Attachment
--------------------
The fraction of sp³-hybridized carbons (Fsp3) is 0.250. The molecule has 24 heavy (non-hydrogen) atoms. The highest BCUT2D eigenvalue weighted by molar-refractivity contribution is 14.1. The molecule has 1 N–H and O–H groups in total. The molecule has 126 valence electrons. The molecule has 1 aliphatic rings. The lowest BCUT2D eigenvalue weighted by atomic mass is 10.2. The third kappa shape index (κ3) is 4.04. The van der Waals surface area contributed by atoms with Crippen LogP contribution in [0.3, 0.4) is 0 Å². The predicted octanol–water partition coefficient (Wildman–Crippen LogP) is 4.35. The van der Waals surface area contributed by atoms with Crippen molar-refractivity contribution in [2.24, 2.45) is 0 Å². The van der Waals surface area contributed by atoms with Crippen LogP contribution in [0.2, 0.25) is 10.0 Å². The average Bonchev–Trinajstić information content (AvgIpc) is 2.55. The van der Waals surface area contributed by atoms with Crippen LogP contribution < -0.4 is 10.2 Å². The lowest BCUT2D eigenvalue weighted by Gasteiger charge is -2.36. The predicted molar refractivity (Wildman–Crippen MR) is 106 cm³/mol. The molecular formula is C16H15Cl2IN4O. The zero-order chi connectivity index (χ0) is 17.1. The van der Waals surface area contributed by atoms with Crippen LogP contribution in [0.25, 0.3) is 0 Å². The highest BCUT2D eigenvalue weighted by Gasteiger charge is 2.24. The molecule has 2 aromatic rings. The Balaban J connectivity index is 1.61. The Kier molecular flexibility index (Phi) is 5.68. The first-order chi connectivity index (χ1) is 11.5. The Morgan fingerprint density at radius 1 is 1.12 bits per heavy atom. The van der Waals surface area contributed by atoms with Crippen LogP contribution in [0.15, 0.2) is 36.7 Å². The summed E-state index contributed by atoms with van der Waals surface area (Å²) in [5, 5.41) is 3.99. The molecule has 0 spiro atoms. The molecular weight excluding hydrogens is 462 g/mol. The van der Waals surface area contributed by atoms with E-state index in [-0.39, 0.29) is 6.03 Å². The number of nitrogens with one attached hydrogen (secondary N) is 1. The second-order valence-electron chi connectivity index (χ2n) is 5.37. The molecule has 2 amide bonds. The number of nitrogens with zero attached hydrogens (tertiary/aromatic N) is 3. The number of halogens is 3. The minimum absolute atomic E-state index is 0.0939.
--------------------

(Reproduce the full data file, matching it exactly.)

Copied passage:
The fraction of sp³-hybridized carbons (Fsp3) is 0.250. The molecule has 24 heavy (non-hydrogen) atoms. The highest BCUT2D eigenvalue weighted by molar-refractivity contribution is 14.1. The molecule has 1 N–H and O–H groups in total. The molecule has 126 valence electrons. The molecule has 1 aliphatic rings. The lowest BCUT2D eigenvalue weighted by atomic mass is 10.2. The third kappa shape index (κ3) is 4.04. The van der Waals surface area contributed by atoms with Crippen LogP contribution in [0.3, 0.4) is 0 Å². The predicted octanol–water partition coefficient (Wildman–Crippen LogP) is 4.35. The van der Waals surface area contributed by atoms with Crippen molar-refractivity contribution in [2.24, 2.45) is 0 Å². The van der Waals surface area contributed by atoms with Crippen LogP contribution in [0.2, 0.25) is 10.0 Å². The average Bonchev–Trinajstić information content (AvgIpc) is 2.55. The van der Waals surface area contributed by atoms with Crippen LogP contribution < -0.4 is 10.2 Å². The lowest BCUT2D eigenvalue weighted by Gasteiger charge is -2.36. The predicted molar refractivity (Wildman–Crippen MR) is 106 cm³/mol. The molecular formula is C16H15Cl2IN4O. The zero-order chi connectivity index (χ0) is 17.1. The van der Waals surface area contributed by atoms with Crippen LogP contribution in [0.25, 0.3) is 0 Å². The highest BCUT2D eigenvalue weighted by Gasteiger charge is 2.24. The molecule has 2 aromatic rings. The Balaban J connectivity index is 1.61. The Kier molecular flexibility index (Phi) is 5.68. The first-order chi connectivity index (χ1) is 11.5. The Morgan fingerprint density at radius 1 is 1.12 bits per heavy atom. The van der Waals surface area contributed by atoms with Crippen LogP contribution in [0.15, 0.2) is 36.7 Å². The summed E-state index contributed by atoms with van der Waals surface area (Å²) in [5, 5.41) is 3.99. The molecule has 0 spiro atoms. The molecular weight excluding hydrogens is 462 g/mol. The van der Waals surface area contributed by atoms with E-state index in [-0.39, 0.29) is 6.03 Å². The number of nitrogens with one attached hydrogen (secondary N) is 1. The second-order valence-electron chi connectivity index (χ2n) is 5.37. The molecule has 2 amide bonds. The number of nitrogens with zero attached hydrogens (tertiary/aromatic N) is 3. The number of halogens is 3. The minimum absolute atomic E-state index is 0.0939.